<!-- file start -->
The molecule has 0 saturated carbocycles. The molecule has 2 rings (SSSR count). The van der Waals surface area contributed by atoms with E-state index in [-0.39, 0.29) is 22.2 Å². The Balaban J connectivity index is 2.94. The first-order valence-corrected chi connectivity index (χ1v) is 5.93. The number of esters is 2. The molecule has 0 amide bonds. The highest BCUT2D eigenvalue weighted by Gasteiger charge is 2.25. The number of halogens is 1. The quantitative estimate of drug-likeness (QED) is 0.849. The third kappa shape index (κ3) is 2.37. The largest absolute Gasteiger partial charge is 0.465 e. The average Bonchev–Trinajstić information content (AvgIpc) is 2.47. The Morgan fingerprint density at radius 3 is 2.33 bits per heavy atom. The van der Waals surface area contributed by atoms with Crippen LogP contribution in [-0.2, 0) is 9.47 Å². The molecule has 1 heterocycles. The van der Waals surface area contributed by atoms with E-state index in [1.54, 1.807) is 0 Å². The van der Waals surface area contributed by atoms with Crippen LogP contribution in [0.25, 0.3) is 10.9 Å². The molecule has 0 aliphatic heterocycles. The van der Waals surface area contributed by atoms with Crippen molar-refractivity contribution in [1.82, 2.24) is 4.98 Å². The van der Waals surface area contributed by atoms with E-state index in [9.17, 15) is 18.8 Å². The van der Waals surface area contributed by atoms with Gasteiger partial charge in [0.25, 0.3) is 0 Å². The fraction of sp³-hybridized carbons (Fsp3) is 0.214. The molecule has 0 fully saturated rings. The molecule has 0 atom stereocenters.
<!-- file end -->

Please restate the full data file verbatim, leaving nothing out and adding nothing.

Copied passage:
The molecule has 0 saturated carbocycles. The molecule has 2 rings (SSSR count). The van der Waals surface area contributed by atoms with E-state index in [-0.39, 0.29) is 22.2 Å². The Balaban J connectivity index is 2.94. The first-order valence-corrected chi connectivity index (χ1v) is 5.93. The number of esters is 2. The molecule has 0 amide bonds. The highest BCUT2D eigenvalue weighted by Gasteiger charge is 2.25. The number of halogens is 1. The quantitative estimate of drug-likeness (QED) is 0.849. The third kappa shape index (κ3) is 2.37. The largest absolute Gasteiger partial charge is 0.465 e. The average Bonchev–Trinajstić information content (AvgIpc) is 2.47. The Morgan fingerprint density at radius 3 is 2.33 bits per heavy atom. The van der Waals surface area contributed by atoms with Crippen LogP contribution in [-0.2, 0) is 9.47 Å². The molecule has 1 heterocycles. The van der Waals surface area contributed by atoms with E-state index in [1.54, 1.807) is 0 Å². The van der Waals surface area contributed by atoms with Crippen LogP contribution in [0.25, 0.3) is 10.9 Å². The molecule has 0 aliphatic heterocycles. The van der Waals surface area contributed by atoms with Crippen molar-refractivity contribution in [1.82, 2.24) is 4.98 Å². The van der Waals surface area contributed by atoms with E-state index in [9.17, 15) is 18.8 Å². The van der Waals surface area contributed by atoms with Gasteiger partial charge in [0.25, 0.3) is 0 Å². The fraction of sp³-hybridized carbons (Fsp3) is 0.214. The molecule has 0 fully saturated rings. The molecule has 0 atom stereocenters.